The question of male and female sexuality is a vexed one in my corner of Christian Church Culture.  Are men and women essentially different beings or are our differences ‘mere’ social constructions?  In part the conversation is hindered by our culture’s insistence on individualistic self-fulfillment, in part it is our tendency to reduce who men and women ARE to what men and women DO.  So before I go any further, let me offer this quote from postmodern, feminist theologian Luce Ingaray, which has begun to direct me through that particular maze of objections:  “Essence is not a given, behind us, but a collective creation, ahead of us, a horizon.”

To address the question of male/female distinctiveness we must think about human beings as irreducibly complex and inter-related.  If it is important to distinguish gender, it is in order that we might embrace our finitude, the limitedness of human beings who are not complete until we are co-joined with others.  In Christian theology, it is the Church as a unified whole that represents Christ on earth, not Christians as individual parts.  Apart from the necessity to understand human sexuality for its own sake, coming to terms with male/female difference enables us to live with human uniqueness in a way that leads to love and peace.  Hence, Rohr writes:

authentic masculinity is the other side of feminine energy.  It’s the complement, the balance, the counterpoint, the needed energy to create a lovely whole.  Together these two energies are always new life and new beauty.  Separate they are overstatement, imbalance, sterility, and boredom.

Richard Rohr believes that there is a unique masculine spirituality which has been lost in western men.   (David Tacey also writes about this brilliantly in relation to the Australian male – will post on his books eventually.)  The masculinity we see in culture is over-cooked, from the shadow of the human personality, an ill-fitting suit of armor.  Our culture does not encourage men to take the time for self-reflection nor does it offer enough diversity in the expressions of masculinity honored.  If consumer media culture has created problems for women in regard to body image, our media has created problems for men in regard to ego and the inner life.

So how does Rohr define masculinity?

By the ‘feminine principle’ I mean everything vulnerable, interior, powerless, subtle, personal , intimate, and relational.  By the ‘masculine principle’ I mean everything clear, rational, linear, ordered, in control, bounded, provable, and hard.

I am aware of a discomfort in myself each time I read this quote.  It’s a discomfort I am keen to befriend because it is a guide into further understanding of myself and the constraints of culturally constructed notions of sexuality.  Its a post-it-note from my soul to explore further!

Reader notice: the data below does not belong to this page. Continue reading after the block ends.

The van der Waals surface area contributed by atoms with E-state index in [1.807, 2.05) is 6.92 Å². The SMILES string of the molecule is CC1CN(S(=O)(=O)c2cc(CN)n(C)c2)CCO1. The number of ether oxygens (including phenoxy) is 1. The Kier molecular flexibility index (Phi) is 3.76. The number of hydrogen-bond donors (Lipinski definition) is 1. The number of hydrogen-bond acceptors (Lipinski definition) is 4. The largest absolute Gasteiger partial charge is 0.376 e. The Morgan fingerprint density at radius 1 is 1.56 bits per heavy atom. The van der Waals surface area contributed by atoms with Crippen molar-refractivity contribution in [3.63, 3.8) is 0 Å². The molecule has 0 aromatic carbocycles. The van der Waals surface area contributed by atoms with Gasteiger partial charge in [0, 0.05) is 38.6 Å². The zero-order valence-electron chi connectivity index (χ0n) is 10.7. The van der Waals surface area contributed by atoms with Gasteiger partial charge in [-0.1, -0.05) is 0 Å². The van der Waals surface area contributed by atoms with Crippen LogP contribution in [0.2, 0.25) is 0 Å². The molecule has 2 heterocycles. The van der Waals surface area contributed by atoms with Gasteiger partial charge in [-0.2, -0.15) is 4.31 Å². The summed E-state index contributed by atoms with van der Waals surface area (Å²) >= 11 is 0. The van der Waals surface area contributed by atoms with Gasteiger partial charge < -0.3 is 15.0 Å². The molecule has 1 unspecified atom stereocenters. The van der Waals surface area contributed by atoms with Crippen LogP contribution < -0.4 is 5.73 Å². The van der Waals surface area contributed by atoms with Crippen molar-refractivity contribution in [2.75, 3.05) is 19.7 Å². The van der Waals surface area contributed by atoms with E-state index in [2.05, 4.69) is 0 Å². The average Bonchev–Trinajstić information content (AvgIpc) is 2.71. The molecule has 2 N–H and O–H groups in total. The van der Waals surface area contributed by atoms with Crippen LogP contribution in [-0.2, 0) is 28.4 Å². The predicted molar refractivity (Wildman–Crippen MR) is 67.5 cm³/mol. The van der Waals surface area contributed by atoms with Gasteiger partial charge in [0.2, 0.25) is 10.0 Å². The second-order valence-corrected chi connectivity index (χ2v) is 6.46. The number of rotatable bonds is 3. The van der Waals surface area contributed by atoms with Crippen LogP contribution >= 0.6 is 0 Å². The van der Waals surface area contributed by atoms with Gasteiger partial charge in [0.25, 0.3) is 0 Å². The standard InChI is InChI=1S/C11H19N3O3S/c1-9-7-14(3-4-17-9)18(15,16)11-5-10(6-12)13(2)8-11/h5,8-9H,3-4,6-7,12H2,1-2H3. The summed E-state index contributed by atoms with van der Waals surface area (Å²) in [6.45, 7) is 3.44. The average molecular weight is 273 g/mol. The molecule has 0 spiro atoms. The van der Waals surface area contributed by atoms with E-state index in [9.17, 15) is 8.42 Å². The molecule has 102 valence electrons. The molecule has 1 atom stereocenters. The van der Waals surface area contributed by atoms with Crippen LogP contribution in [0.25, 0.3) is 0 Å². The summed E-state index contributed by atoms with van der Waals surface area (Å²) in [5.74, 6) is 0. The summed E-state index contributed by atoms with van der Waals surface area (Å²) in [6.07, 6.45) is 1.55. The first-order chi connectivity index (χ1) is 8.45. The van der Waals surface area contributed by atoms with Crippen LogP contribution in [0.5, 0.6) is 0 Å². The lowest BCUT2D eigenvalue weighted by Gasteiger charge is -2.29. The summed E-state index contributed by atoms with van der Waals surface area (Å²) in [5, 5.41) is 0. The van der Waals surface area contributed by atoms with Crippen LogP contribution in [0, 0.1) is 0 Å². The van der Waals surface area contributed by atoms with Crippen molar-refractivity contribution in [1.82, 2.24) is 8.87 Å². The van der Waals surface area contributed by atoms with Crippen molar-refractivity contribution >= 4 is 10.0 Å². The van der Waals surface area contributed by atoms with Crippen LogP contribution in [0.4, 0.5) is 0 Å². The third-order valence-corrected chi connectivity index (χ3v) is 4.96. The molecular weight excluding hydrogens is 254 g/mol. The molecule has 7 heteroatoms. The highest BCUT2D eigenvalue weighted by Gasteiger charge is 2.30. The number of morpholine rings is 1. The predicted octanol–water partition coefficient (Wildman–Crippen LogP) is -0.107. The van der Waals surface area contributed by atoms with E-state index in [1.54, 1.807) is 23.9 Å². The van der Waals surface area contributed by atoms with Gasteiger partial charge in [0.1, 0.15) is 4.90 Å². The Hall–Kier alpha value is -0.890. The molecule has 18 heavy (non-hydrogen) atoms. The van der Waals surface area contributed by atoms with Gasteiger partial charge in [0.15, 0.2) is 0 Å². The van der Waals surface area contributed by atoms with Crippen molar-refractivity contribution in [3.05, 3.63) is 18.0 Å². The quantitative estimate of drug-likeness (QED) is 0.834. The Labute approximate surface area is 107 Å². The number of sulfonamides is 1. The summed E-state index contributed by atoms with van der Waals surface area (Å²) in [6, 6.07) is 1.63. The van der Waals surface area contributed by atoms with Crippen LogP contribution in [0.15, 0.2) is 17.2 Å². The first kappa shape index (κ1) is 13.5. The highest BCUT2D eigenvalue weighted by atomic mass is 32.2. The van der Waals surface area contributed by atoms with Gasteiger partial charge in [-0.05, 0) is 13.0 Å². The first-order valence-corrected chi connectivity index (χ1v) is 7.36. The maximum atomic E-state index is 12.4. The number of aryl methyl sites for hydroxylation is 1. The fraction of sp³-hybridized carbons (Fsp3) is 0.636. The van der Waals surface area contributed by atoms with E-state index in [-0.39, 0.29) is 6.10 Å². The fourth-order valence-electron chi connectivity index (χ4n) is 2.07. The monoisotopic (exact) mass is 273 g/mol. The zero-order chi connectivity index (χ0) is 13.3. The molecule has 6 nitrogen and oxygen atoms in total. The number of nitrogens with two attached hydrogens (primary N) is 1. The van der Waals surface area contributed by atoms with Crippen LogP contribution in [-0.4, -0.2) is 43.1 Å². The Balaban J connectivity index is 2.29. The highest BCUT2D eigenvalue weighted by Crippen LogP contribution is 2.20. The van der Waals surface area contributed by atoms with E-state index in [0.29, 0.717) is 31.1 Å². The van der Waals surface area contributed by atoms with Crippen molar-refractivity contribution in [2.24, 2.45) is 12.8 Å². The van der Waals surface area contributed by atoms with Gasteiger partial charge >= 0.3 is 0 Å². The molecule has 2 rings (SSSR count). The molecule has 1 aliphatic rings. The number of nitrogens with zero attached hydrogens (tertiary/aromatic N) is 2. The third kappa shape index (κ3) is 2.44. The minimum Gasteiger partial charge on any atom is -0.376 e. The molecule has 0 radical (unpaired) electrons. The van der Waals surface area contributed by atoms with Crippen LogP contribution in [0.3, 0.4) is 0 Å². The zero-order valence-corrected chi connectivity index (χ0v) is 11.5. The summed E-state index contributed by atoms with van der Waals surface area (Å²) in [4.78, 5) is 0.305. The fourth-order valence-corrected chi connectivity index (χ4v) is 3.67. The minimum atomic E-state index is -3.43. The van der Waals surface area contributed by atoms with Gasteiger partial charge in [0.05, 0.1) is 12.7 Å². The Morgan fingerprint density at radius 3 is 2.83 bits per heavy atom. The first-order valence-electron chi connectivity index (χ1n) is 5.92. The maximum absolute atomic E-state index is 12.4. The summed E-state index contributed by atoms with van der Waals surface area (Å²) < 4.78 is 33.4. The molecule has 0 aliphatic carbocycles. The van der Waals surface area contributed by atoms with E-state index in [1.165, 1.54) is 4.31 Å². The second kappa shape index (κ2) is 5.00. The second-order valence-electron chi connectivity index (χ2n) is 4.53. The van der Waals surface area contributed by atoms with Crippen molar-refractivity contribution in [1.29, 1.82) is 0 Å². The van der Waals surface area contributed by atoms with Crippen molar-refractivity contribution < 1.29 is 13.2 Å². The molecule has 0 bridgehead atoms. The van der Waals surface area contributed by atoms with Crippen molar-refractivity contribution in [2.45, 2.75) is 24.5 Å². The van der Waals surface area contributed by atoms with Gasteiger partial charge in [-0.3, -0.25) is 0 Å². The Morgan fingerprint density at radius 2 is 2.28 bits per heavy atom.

Christian Spirituality: Changes in the Inner Landscape by Peter Neilson

(in The Expository Times journal, 2006, Vol. 117, No. 7, Pp. 277-281)

Peter Neilson is an elder of the Fresh Expressions movement in the Church of Scotland.  This is an interesting little article obviously motivated to equip Christians for ministry in and beyond the Church.  He explores the question of why “many people find Christendom patterns of spirituality no longer sustain them” from developmental, historical, cultural and pastoral-missional perspectives.

For me, development ‘stages of faith’ don’t really hold enough explanatory power to account for such a widespread shift in spirituality, no matter how good your process model is.  (Neilson draws on John Drane, Hagberg & Guelich and David Lyall.)  However, it is helpful to realise that historical and cultural shifts do draw people into a ‘critical’ and ‘postcritical’ or ‘integrative’ stage of faith development more quickly than they might otherwise have arrived.  Neilson sums this up when he says, “the concern to be engaged with the outer landscape of the culture affects the inner landscape of our spirituality.”   So, “ministers engaging with the missionary challenges of our culture speak of the experience of an inner deconstruction in order to be reassembled for the task in hand.” Absolutely!

Neilson references Alan Roxburgh’s models of leadership in a period of liminality, Paul Heelas and Linda Woodhead’s model of subjective meaning systems and the biblical testimony of homesickness from Jeremiah 29, as resources for this kind of ministry and mission.  However, it’s the reference to Henri Nouwen that most resonated with me:

“the Christian leader must be able to be an interpreter of the inner landscape and be the ‘first to enter the promised but dangerous land, the first to tell those who are afraid what he [sic] has seen, heard and touched’.  People seek wisdom not information.”

Living on the Border of the Holy: Renewing the Priesthood of All by L. William Countryman

(Morehouse Publishing: PA, 1999)